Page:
Death Matters

One of the most confounding aspects of this pandemic and the political reaction to it (in terms of policy and public acceptance) is how little people know about the numbers.

I ask these questions to people in my circle and now to students: What is the average age of death in Massachusetts? What is the average age of Covid-related death in Massachusetts?

Even the public health majors in my class had absolutely no idea.

The difference is about a year and a half. Life expectancy in MA is 80.8. The average age of Covid-related death here is 82 (, (accessed 8/9/20).

screen shot of accessed 9/22/20

I included a screenshot of the dashboard from the August 9th report above because now, on 9/22/20, they’ve removed the vital statistic on age in covid-related deaths. Why did they stop displaying that crucial number?

Massachusetts State officials have just designated the city of Worcester “red” because we have a case-positivity rate of 8/100,000… We don’t know if those positive cases are people who are sick or a-symptomatic.

According to the CDC, the number of Covid-related deaths in the U.S. was 164,280 (as of 8/26/20, it’s higher now), That number is scary but when you look at it within a constellation of mortality and disease statistics, it seems low considering the measures we’ve taken to contain the disease. For example, consider that number with respect to the total number of deaths in the US every year: In 2017, 2,813,503 people died in the United States. (accessed 8/9/20). This is one headline you do not see:

Nearly 3 Million People Die in the U.S. Every Year!

But only the Covid-related deaths matter. The Democratic National Convention in the US had much to say about “170,000” Covid-related deaths. They blamed Trump. –And that’s a common talking point. However, the media isn’t talking about the current Covid-related deaths; they are focused intently on the number of cases. –And there are a lot of cases, especially, in Republican-led States. These are the states that opened up too soon. Amy Goodman of Democracy Now reported on the surge of cases in those states, incidentally reminding us that they are the former confederate states.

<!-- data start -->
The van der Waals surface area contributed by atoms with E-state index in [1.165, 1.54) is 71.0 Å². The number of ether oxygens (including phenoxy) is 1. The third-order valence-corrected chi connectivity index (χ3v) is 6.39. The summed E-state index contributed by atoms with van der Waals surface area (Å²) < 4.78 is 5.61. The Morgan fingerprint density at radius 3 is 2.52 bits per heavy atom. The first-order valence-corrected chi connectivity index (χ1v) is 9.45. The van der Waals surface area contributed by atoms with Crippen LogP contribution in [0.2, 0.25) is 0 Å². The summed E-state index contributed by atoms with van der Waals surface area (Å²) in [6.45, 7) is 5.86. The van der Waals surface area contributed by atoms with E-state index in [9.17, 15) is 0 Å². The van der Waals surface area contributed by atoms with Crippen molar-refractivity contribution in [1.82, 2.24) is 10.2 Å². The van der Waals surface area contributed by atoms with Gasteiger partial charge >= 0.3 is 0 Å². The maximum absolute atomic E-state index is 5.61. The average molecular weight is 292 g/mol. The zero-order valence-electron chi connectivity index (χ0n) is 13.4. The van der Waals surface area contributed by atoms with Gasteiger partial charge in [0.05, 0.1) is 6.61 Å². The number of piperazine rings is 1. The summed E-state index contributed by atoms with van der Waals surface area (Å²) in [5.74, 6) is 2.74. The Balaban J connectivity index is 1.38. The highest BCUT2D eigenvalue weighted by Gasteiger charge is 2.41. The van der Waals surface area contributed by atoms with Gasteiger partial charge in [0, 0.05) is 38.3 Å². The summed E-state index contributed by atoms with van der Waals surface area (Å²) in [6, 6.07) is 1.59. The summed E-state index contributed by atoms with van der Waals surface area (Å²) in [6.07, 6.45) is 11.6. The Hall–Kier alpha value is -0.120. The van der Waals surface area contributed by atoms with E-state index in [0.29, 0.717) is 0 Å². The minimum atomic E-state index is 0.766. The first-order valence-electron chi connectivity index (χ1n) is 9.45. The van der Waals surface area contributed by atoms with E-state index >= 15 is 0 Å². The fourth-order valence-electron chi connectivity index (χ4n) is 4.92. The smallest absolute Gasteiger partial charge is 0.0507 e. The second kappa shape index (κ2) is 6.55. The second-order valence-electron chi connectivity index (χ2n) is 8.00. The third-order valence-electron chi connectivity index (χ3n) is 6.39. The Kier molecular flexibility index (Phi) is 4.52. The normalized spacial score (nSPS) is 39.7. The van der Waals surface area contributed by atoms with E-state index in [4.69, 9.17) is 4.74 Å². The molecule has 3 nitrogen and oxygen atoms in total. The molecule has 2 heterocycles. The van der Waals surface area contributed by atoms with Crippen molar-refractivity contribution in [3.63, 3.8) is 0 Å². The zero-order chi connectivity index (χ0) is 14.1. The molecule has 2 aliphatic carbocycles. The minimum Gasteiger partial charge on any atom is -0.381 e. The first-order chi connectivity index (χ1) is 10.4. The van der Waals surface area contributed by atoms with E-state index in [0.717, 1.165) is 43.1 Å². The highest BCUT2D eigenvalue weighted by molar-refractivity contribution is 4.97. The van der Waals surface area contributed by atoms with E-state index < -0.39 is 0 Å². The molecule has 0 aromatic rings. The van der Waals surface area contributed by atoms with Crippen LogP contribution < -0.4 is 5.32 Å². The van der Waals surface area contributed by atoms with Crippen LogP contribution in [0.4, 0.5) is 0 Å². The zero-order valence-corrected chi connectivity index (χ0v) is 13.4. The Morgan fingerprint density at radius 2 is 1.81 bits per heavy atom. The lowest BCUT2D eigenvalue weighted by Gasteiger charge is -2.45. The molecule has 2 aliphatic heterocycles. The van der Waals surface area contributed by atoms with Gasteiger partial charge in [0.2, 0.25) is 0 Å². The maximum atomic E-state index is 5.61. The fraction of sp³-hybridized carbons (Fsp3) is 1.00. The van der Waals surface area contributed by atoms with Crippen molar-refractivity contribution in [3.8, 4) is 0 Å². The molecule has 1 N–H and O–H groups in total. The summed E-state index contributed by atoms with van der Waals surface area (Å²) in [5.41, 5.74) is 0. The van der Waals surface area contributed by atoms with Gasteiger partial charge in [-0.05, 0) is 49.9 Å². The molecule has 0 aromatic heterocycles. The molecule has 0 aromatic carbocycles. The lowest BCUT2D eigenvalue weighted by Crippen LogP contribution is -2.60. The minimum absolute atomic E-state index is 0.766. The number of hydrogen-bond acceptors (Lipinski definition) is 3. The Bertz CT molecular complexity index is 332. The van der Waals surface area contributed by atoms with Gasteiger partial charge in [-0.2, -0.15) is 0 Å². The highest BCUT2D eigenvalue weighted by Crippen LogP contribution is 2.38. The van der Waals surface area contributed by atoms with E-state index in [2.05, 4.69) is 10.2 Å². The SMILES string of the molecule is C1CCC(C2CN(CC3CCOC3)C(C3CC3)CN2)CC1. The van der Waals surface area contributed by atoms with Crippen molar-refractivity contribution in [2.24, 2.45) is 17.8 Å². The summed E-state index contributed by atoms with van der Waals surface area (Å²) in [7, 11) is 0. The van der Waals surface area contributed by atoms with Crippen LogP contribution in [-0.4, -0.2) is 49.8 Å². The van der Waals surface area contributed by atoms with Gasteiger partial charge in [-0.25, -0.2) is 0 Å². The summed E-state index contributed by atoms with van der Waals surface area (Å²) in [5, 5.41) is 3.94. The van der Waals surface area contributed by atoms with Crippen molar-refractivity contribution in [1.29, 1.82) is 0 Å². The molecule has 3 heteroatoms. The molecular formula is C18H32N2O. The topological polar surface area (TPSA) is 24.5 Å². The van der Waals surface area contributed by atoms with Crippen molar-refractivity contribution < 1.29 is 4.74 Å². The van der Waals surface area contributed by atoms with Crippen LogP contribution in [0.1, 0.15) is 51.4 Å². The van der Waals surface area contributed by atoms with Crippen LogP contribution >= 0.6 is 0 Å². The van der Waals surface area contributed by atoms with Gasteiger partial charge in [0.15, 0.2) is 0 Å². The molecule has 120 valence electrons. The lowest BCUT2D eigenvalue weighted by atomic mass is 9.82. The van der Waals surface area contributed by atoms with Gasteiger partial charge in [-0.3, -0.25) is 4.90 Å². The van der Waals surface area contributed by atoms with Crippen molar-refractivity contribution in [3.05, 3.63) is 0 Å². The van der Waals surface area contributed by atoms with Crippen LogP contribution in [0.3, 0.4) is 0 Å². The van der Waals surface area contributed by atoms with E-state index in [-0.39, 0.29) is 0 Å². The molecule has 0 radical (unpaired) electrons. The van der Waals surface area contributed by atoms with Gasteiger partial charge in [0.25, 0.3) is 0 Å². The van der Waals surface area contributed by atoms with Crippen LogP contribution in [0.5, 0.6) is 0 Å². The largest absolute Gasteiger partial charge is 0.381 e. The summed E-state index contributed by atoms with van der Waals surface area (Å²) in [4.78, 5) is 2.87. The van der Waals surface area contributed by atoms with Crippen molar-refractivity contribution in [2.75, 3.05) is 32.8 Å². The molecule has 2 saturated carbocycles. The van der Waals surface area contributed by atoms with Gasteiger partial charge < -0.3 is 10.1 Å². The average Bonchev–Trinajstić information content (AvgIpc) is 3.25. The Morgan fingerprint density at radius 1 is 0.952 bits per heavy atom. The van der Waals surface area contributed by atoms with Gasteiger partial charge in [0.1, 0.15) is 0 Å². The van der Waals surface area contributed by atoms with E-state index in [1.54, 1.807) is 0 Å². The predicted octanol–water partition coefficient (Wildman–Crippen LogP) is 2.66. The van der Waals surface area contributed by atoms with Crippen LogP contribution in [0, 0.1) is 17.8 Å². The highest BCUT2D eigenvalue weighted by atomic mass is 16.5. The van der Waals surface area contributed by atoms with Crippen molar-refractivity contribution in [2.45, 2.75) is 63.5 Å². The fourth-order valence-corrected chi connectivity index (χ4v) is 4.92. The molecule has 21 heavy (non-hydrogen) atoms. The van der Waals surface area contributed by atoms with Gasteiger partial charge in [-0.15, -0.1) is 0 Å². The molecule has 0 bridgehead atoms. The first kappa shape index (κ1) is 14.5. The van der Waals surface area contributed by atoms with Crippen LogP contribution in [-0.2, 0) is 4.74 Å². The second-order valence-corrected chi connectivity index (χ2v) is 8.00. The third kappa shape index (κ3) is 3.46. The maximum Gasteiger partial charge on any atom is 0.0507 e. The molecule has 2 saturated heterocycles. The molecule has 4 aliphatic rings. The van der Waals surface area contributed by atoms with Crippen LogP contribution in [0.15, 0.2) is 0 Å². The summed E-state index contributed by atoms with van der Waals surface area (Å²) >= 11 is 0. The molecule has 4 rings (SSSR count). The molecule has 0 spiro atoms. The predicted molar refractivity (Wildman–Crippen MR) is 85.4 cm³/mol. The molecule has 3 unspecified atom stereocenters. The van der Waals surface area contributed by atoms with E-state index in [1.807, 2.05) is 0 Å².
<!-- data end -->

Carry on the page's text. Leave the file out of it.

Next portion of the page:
In these states with surging numbers, the case mortality rate is plummeting. That story is not reported or investigated by the mainstream media with its pharma funding and focus on perpetuating fear.

In Massachusetts, where the case-positivity rate is currently less than 1%, the case-fatality rate is/was around 7.4%. In Texas, Florida and Georgia, together, the case-fatality rate appears around 2%.

The virus came to those states later and their shut-down was shorter. Those states came under sharp criticism from Democrats, Fouci and mainstream media. –But their strategy looks similar to Sweden’s (another sharply criticized strategy), which did not entirely shut down its economy.

The data in these states isn’t as well displayed as the data for Massachusetts (no plain layout or average age of death offered) but it looks like their long-term care facilities have been less hard hit than Northeastern US states including in NY and Massachusetts where over 66.6% of the Covid-related deaths were among residents of long-term care facilities.

In Texas with 663,246 cases and 13,660 Covid-related deaths, Florida with 644,000 and 11,810 Covid-related deaths, and Geogria with 265,00 and 5,842 Covid-related deaths ( accessed 9/6/20) the death rate appears around 2%, 1.8% in Florida. This is partly because younger, less sick (or asymptomatic) people are being tested en-mass but it doesn’t appear that the higher-risk populations are dying at as great a rate as they did in NY and MA.

There may be other explanations for decreased case-mortality rate (the most recent of which could be a high degree of false positive test results, as suggested by the NY Times may be the case in MA, NEV and NJ) and Bose Ravenel. The simplest, of course is that more tests = more cases but with the same number of deaths (people who aren’t sick get tested). Another could be that as the virus mutates, it weakens and kills fewer people; another explanation could be better preparation in medical facilities (more PPE etc) or even the unholy treatment (hydrochloriquin, azrithramaacin and zinc). Why isn’t the media asking these questions?

Let’s look at some more death and disease statistics.

Life expectancy nationwide is about 78.6 ( 9/6/20). Remember, the average age of Covid-related death in MA is 82. In 2018 over two million people died of the top 10 causes of death alone (about 2,094,893 if my math is right (accessed 8/9/20).

The top 10 causes of death are: 1) Heart Disease; 2) Cancer; 3) Unintentional Injuries; 4) Chronic Lower Respiratory Disease; 5) Stroke/Cerebrovascular Disease; 6) Alzheimer’s; 7) Diabetes; 8) Influenza & Pneumonia; 9) Nephritis (kidney disease); 10) Suicide.